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The Occurrence of Menstrual-Like Cramps After Ovulation

written by: Nichole Bolton • edited by: Diana Cooper • updated: 12/25/2010

Some women experience menstrual-like cramps after ovulation. While normal, there are times when this can be a cause for concern and a doctor should be consulted.

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    During a woman's monthly cycle, she may experience a number of aches and pains depending on where in her cycle she is. Some women experience menstural-like cramps after ovulation, ranging from mild to severe. These cramps are typically quite normal, unless accompanied by more serious symptoms like heavy bleeding or back pain.

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    What Causes Cramps after Ovulation?

    During a woman's menstrual cycle, the uterus begins to prepare in the chance that pergnancy occurs. After ovulation, the uterine lining starts to thicken in preparation for implantation of a fertilized egg. Should a woman not become pregnant during this period of time, the uterine lining begins to shed in preparation for menstruation. The cramps occur at this point in the cycle due to the uterus contracting and getting ready to shed its lining. These cramps typically happen within the days leading up to a woman's period.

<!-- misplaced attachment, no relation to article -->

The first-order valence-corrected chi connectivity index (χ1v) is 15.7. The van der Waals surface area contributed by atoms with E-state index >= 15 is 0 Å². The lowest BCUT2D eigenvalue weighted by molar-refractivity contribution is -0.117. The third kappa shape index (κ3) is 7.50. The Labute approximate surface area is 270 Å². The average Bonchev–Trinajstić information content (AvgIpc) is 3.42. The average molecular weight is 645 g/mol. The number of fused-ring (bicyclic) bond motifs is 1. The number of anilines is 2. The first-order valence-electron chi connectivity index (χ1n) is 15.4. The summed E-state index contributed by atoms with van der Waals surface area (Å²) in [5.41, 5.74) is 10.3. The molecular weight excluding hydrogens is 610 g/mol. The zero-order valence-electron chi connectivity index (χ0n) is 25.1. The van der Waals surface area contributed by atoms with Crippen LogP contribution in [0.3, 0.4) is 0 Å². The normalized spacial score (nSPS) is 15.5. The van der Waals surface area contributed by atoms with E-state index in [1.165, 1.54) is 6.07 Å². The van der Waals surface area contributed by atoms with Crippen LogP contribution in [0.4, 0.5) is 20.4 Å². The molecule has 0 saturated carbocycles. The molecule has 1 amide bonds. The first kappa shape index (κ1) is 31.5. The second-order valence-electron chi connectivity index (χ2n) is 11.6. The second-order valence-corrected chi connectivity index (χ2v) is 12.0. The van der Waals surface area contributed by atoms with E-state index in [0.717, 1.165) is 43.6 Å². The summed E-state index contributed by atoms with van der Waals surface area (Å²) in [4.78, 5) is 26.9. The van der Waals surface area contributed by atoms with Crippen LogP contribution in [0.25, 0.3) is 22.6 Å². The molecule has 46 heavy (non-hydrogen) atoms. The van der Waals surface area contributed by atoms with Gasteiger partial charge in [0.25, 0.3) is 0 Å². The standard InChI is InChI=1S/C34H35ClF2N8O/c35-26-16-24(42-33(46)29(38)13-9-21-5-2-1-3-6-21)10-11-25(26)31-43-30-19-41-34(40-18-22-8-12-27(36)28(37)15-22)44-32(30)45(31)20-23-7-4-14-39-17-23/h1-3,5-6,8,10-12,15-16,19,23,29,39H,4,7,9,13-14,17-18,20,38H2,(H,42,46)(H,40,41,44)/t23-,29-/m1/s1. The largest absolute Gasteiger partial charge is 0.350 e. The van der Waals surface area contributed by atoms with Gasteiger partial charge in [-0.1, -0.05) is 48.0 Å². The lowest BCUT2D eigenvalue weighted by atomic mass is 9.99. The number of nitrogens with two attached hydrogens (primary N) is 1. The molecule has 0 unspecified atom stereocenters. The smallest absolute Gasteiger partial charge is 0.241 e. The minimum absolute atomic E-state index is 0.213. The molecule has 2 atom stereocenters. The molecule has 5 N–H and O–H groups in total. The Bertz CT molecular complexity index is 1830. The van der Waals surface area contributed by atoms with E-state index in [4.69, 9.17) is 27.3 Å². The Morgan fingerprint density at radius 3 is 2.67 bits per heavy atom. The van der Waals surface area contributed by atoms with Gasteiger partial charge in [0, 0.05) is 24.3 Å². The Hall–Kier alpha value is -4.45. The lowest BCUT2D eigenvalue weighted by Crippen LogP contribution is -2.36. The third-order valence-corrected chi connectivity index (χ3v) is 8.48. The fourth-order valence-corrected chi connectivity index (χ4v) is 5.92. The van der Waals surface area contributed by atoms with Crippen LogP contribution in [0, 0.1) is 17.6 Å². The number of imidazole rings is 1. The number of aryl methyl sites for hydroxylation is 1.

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    How to Ease the Pain

    Regular pain medication can be helpful in treating cramping. Depending on the woman, the cramps may be light or heavy. Regular or extra strength ibuprofen is helpful in treating cramping of the uterus, as it is an anti-inflammatory medication. Women who can't use ibuprofen can try regular or extra strength acetaminophen. Using a heating or cooling pad on the abdomen can also provide some relief to cramping. A warm bath may also help to relax the body and ease pain. Some women swear by drinking red raspberry leaf tea on a daily basis to reduce any cramping associated with the menstrual cycle.

    Regular, daily exercise can be quite effective in minimizing various aches and pains of daily life. Some women find exercising to be a great source of pain relief, especially before and during menstruation. Exercising can be done in as little as 30 minutes a day, and simply walking is enough to provide a health boost and strengthen the body to many aches and pains.

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    When to Be Concerned

    Cramping post ovulation is generally nothing to be concerned about, but in some situations it is important to seek medical attention. If the cramping is associated with vomiting, dizziness, back pain bleeding between periods and unusually heavy periods, it is best to contact a doctor for an examination. A doctor will be able to perform tests and provide any treatment, if necessary.

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    If a woman experiences menstrual-like cramps after ovulation, she should realize that she is not alone and many women suffer from this symptom. Pain relief can come from many sources, including medications and warmth. If the pain doesn't stop, or is associated with serious side effects, it is best to seek medical attention from a doctor or hospital.

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    References

    Feminist Women's Health Center: What Really Happens in Those 28 Days? - http://www.fwhc.org/health/moon.htm

    WomensHealth.gov: Menstruation and Menstrual Cycle - http://www.womenshealth.gov/faq/menstruation.cfm